The engineers briefly flirted with the idea of designing a new engine to replace this aging powerplant. A smaller V8, codenamed L380 was developed by Porsche but was dropped because it could not simultaneously lower emissions and maintain previous power levels. They did manage the feat with the L410E engine, which was a 7.25-litre V8, but dropped it because the larger engine was judged to be ‘politically wrong’.
The year 1980 saw the take over of Rolls-Royce by Vickers. It also saw the introduction of the Bentley Mulsanne and the Rolls-Royce Silver Spirit. Here, the 6.75 V8 comes, for the first time, with Bosch’s K-Jetronic fuel injection system. In 1982, the Mulsanne Turbo, which produced 300bhp and 600Nm, was launched in the Geneva motor show. Then in 1985, came the Turbo R, which was rated at 320bhp and 660Nm.
BMW vs Volkswagen
The Rolls-Royce and Bentley engineers continued to develop and re-develop the V8 well into the 1990s. By 1994, it was producing 355bhp and then 420bhp by 1998 – which eventually turned out to be very interesting year. The Mulsanne was replaced by the Arnage, while the Rolls-Royce Silver Spirit was replaced by the Rolls-Royce Silver Seraph. The 6.75 V8 was replaced by a couple of BMW-sourced powerplants.
The Silver Seraph got the 5.4-litre V12 M73 engine, while the Arnage was fitted with a 4.4 V8 twin turbo that had engineering inputs from Cosworth. In his lecture, Dr Einhorn noted that Bentley customers did not like the high-speed nature of this engine, and the 6.75 went back into the hood in the form of the Arnage Red Label. Well, that’s not the full story.
At that time, Volkswagen and BMW were locked into a fierce battle to buy RR & Bentley. VW had already outbid BMW and won the battle. However, the Bavarians had managed to purchase the rights to the RR name and grille, and also threatened to stop supplying engines with a year’s notice. Eventually, an agreement was reached by the companies where BMW would take the RR brand, but Bentley and all the associated facilities and intellectual properties would remain under VW.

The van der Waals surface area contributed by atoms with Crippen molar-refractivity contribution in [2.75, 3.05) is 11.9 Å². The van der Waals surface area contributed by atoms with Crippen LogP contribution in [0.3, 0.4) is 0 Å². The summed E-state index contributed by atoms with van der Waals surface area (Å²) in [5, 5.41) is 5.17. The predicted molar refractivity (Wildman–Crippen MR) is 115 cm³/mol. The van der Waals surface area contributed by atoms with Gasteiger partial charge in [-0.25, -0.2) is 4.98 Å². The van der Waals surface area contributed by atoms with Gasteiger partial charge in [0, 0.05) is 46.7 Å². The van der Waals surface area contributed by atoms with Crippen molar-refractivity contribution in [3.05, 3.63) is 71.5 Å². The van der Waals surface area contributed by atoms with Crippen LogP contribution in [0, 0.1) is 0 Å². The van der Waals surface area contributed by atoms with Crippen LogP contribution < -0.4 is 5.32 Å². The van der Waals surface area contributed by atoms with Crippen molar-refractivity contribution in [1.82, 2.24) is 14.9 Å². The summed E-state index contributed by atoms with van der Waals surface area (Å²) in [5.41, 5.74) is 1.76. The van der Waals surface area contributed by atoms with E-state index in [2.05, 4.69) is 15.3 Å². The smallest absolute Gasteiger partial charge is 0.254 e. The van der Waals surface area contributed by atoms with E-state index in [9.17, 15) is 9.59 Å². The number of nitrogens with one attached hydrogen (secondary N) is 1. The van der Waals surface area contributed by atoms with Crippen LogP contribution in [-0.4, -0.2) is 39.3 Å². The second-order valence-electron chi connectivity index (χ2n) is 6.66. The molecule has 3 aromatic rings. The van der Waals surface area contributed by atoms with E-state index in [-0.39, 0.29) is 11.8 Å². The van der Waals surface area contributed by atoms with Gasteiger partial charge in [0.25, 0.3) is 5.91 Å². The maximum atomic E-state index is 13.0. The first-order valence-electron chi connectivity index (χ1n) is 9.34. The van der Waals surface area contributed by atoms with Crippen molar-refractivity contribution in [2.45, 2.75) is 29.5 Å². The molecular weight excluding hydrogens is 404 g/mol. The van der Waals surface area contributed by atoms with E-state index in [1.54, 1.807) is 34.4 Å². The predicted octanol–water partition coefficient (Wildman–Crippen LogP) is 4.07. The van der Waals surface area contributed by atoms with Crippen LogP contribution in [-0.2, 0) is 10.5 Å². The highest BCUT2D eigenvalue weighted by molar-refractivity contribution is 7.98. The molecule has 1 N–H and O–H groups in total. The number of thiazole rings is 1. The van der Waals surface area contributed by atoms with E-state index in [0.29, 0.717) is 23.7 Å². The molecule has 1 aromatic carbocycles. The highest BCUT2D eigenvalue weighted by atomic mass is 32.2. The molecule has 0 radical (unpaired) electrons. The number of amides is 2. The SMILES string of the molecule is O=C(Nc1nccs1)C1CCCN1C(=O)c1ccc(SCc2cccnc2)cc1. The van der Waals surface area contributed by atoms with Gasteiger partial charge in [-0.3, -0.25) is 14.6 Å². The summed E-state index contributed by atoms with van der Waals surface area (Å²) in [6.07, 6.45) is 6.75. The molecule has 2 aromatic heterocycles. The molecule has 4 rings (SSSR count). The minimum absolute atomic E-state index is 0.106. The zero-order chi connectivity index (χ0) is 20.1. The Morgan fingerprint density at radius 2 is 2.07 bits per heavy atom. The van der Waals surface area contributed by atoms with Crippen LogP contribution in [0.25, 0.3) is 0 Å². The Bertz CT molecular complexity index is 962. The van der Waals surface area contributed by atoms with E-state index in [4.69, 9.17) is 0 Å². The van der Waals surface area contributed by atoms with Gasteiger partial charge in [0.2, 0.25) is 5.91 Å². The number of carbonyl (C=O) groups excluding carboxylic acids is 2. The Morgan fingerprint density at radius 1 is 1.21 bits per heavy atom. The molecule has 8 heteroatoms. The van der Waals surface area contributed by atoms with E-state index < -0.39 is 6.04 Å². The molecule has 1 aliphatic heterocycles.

Under the agreement, VW will continue to manufacture RR and Bentleys until 2003, afterwhich, BMW will take over the rights to the RR brand. BMW also agreed to continue supplying engines for the Arnage and Silver Seraph. Knowing that they cannot have such an important division of their business taking engines from their rivals, VW quickly pulled the old 6.75 out of cold storage and shoe-horned it into the Arnage, ensuring that this old workhorse soldiers on
More Recent Developments
With the backing of the VW Group, Bentley has managed keep the V8 sufficiently up to date and still compliant with the latest automotive regulations. The current iteration of the engine features twin turbocharging, producing as much as 530bhp and 1030Nm of torque in the Bentley Brooklands. Far from being antiquated, Bentley claims that this engine complies to LEV2 emission regulations. Impressive, when you consider that an engine dating back to 1959 complies to 2004 standards.
After decades of transmission sourcing from GM, the engine is now coupled with a new 6-speed automatic transmission from ZF. The continued sourcing of GM transmissions have led to rumours that the basic architecture of this engine has been taken from existing GM designs of the day – a rumour Bentley is still doing hard to dispel. As of now, Bentley’s factory in Crewe still produces units of this engine entirely by hand
This year, Bentley celebrates the 50th anniversary of this remarkable engine. Despite twice coming close to being decommissioned, this engine has grown from strength to strength. It has retained the same basic block, but power and torque have swelled to three times the original outputs in 1959, and to think that it was only engineered for a 15-20% increase.
When it was introduced back in 1959, this engine was ahead of its time. It is a testament to the superb engineering and craftsmanship of the folks at Crewe that they have managed to keep it relevant 50 years on. Being one of the most powerful production engines in the world, this remarkable powerplant looks set to soldier on for quite some time before being retired. Even when it finally calls time, this enduring powerplant will stay in the memory of car enthusiasts for a long long time to come.
Once again, the video and lecture slides from Dr Einhorn’s lecture can be viewed [here]. Enjoy.